Hiccups are spasms of the diaphragm muscle. They are repeated and cannot be controlled. This results in an odd, sometimes uneasy gasping sensation and sound with each hiccup.
Hiccups are caused by any number of factors that irritate the diaphragm. The diaphragm is a sheet of muscle that separates the abdominal and chest cavities. Its main function is to help the lungs draw in air during breathing.
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Factors that may increase the chances of hiccups:
- Drinking a lot of fluids, including alcohol
- Gastrointestinal conditions, including gastroesophageal reflux disease (GERD)
- Stress or intense emotions
- Some medications
- Medical procedures, such as mechanical ventilation and intubation
- Certain conditions that irritate the brain or nerves, such as goiter, meningitis, multiple sclerosis, or cancer
Hiccups may cause:
- Spasms of the diaphragm muscle that repeat and cannot be controlled
- Uneasy gasping and sound with each hiccup
When Should I Call My Doctor?
Call your doctor if your hiccups:
- Last for more than 2 days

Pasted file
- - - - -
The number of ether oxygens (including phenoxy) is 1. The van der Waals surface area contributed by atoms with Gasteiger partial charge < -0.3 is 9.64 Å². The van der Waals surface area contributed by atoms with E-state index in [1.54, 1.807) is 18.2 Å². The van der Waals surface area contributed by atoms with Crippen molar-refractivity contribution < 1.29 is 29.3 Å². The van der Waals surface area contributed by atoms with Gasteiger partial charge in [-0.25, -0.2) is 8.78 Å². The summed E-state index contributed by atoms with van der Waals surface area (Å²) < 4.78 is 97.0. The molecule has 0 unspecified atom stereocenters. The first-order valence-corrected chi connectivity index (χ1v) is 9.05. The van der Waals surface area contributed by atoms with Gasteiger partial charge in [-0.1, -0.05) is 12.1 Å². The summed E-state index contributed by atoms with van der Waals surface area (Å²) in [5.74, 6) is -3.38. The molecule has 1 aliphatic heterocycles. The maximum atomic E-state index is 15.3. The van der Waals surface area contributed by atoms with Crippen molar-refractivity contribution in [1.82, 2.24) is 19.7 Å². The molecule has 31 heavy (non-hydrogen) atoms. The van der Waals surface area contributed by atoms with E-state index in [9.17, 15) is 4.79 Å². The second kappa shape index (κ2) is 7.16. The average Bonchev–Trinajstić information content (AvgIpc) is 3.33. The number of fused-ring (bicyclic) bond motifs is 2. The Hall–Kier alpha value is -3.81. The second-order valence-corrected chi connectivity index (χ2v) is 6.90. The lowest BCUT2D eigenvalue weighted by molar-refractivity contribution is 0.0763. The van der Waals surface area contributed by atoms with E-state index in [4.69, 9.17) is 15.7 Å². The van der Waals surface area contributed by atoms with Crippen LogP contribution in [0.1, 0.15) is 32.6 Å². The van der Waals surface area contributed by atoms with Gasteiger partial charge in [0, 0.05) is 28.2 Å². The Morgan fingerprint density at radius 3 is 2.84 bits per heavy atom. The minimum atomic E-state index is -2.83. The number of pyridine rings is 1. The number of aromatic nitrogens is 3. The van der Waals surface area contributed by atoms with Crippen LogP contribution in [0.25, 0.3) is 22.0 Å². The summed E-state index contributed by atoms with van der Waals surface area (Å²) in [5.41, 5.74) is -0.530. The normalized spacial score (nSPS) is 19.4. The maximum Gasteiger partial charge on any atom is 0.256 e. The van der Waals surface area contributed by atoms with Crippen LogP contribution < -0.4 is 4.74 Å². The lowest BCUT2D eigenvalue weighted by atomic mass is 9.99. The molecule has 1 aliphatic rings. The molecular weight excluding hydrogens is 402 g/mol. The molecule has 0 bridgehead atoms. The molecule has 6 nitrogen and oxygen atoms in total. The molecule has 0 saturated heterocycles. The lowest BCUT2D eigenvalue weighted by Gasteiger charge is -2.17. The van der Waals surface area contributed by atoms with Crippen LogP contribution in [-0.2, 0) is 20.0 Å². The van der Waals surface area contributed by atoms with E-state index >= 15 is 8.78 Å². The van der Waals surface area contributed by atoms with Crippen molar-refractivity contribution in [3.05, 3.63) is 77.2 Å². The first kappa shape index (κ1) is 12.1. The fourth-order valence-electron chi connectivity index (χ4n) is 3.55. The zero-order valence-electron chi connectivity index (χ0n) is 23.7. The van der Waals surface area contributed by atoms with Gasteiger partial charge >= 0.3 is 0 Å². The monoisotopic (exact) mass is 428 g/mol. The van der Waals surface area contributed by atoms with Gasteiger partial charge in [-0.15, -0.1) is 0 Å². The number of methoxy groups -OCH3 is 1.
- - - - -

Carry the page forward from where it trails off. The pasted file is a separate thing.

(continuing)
- Are painful or get in the way of your daily life, such as eating or sleeping
You will be asked about your symptoms and medical history. A physical exam will be done. You may need tests if the doctor is concerned that the hiccups may be caused by a condition.
Tests may include:
Many treatments for hiccups involve stimulating the nerves that may be involved. This can be done by:
- Eating hard to swallow items such as granulated sugar or molasses
- Sucking on ice cubes
- Gagging with purpose
- Valsalva maneuver—holding your breath and bearing down, as you might when having a bowel movement
- Breathing into a bag
- Gasping with purpose
Some drugs may help hiccups:
- Antiseizure medications
- Medications used to treat nausea
- Muscle relaxers
It is not known why some people get hiccups. There are no sure ways to prevent developing them. However, if you are prone to hiccups, you might want to avoid:
- Overfilling your stomach
- Drinking carbonated beverages or alcohol
- Becoming overexcited, including stress, intense emotion, heavy laughing, or crying
Family Doctor—American Academy of Family Physicians
Genetic and Rare Diseases Information Center
Canadian Institutes of Health Research
Hiccups. EBSCO DynaMed Plus website. Available at:http://www.dynamed.com/topics/dmp~AN~T115733/Hiccups. Updated June 5, 2017. Accessed March 23, 2018.
What causes hiccups? Kids Health—Nemours Foundation website. Available at: http://kidshealth.org/en/kids/hiccup.html. Updated August 2014. Accessed March 23, 2018.
Last reviewed March 2018 by EBSCO Medical Review Board Marcin Chwistek, MD Last Updated: 12/13/2013